Monday, December 23, 2013

Why Economics Will Never Be a Legitimate Science

"If we expect an economic theory to behave like a theory of physics, with non-trivial predictions about the future, we're never going to get one."

Back in August I explored Why Isn't There a Demonstrably Correct Economic Theory?. Many commentators have noted the obvious, that economics is a pseudo-science rather than a real science: beneath the fancy quantification and math, economics is fundamentally the study of human behavior, and that complex mix of dynamics cannot be reduced to a tidy econometric model that spits out accurate predictions.

One key element of science is that the results must be reproducible, that is, the same experiment/conditions should yield the same results time and again. I suspect that economic models are not applicable across all times and situations; a model might "work" in one era and in a very specific set of circumstances, but fail in another era or in a similar set of circumstances.

Since human behavior is based in culture as well as in naturally selected (genetically driven) behavior, then cultural milieus and values obviously play critical roles in shaping economic behaviors.

So presenting an economic model as "scientific" and quantifiable is in effect claiming that the bubbling stew of human culture can be reduced to quantifiable models that will yield predictions that are accurate in the real world. This is clearly false, as culture is not a static set of objects, it is a constantly shifting interplay of feedback loops.

This helps explain why human behavior is so unpredictable. Virtually no one successfully predicted World War I in 1909, and no one predicted the collapse of the U.S.S.R. in 1985.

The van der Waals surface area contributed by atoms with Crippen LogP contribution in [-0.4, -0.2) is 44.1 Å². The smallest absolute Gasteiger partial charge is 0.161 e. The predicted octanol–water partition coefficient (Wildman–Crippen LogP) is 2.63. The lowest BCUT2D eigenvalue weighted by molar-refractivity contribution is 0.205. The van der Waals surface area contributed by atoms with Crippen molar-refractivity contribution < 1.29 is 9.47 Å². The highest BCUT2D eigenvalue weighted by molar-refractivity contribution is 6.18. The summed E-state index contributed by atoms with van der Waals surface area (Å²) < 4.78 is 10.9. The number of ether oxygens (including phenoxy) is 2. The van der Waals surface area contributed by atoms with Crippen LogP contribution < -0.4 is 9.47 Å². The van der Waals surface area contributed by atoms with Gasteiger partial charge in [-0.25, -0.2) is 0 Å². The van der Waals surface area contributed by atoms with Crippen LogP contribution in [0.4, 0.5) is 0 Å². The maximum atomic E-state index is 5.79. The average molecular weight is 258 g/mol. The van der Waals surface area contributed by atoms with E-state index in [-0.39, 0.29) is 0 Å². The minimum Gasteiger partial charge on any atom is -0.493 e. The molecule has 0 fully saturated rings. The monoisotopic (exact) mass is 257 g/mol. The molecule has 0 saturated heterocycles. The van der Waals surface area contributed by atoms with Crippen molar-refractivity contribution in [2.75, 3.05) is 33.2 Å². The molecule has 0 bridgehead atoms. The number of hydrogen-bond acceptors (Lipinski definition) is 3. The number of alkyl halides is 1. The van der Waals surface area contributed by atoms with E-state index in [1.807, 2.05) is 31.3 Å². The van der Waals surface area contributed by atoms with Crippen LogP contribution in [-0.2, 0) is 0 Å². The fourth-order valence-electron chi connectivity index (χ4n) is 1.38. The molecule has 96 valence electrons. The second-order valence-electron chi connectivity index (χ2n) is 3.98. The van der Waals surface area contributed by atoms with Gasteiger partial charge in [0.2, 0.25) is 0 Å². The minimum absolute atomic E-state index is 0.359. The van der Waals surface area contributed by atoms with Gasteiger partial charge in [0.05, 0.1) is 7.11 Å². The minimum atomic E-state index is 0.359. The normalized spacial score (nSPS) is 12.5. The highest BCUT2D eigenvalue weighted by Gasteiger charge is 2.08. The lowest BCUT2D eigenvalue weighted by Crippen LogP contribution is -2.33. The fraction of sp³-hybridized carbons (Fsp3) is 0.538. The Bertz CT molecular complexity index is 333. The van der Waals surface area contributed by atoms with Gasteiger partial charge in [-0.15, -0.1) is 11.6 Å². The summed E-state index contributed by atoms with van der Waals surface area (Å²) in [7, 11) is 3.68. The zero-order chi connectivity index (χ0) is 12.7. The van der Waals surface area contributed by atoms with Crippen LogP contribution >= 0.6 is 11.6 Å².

Another reason all economic theories fail as scientifically verifiable models is that economics boils down to a very simple dynamic: those in power issue financial claims on resources as a "shortcut" way of gaining control of the resources without actually having to produce the resources or earn the wealth via labor and innovation.

I think this is the one fundamental dynamic of economics, and it does not lend itself to reductionist models.

Longtime correspondent Chuck D. recently explained why economics will never be predictive (i.e. a real science) like physics:

If we expect an economic theory to behave like a theory of physics, with non-trivial predictions about the future, we're never going to get one. If, on the other hand, we accept economic theories which explain why we'll never get the kind of economic theory we'd like to have, the kind that would support investment decisions and government policy formulation, we can formulate THAT kind of theory. (If you want a physicist to decide whether light is a stream of particles or a pattern of waves, you're not going to get an answer.) 
Von Neumann and Morgenstern came pretty close when they applied mathematical game theory to economic behavior. In game theory terms, if there existed an economic theory which provided any kind of advantage to those who understood it, either it would be kept a secret (so as not to give up the advantage), or the "game" itself would adapt to invalidate the theory. 
The reason for the failure of economics to produce "the theory we'd like to have" is not merely that people are complex, just as modern physics doesn't say that "electrons are really hard to locate;" the problem is that any conceivable process for observing the electron disturbs its position and/or momentum, invalidating the observation. A theory of economics cannot be both useful and well-known. (Can we call this a statement of "meta-theory"?) 
So, the competitive (game-like) nature of economics means that the usual incremental accumulation of knowledge that applies in natural science is impossible. To succeed in the market, I need to have better information and/or interpretation than at least one other trading opponent (oops, I almost said "trading partner"!) There are two ways for me to have better knowledge than you do: either I think hard about the data I gather (and keep the results to myself), or I promulgate disinformation and misinterpretation (see "talking my book"). 
In other words, I don't need to be smart if I can make you stupid. It's just the opposite of science. It's not even necessary for everyone to proliferate misinformation, as long as there's enough of it around to create uncertainty about the truth. (You and I, for example, can see things quite clearly, and still not turn the tide of madness around us.)
Thank you, Chuck, for an insightful, thought-provoking commentary.

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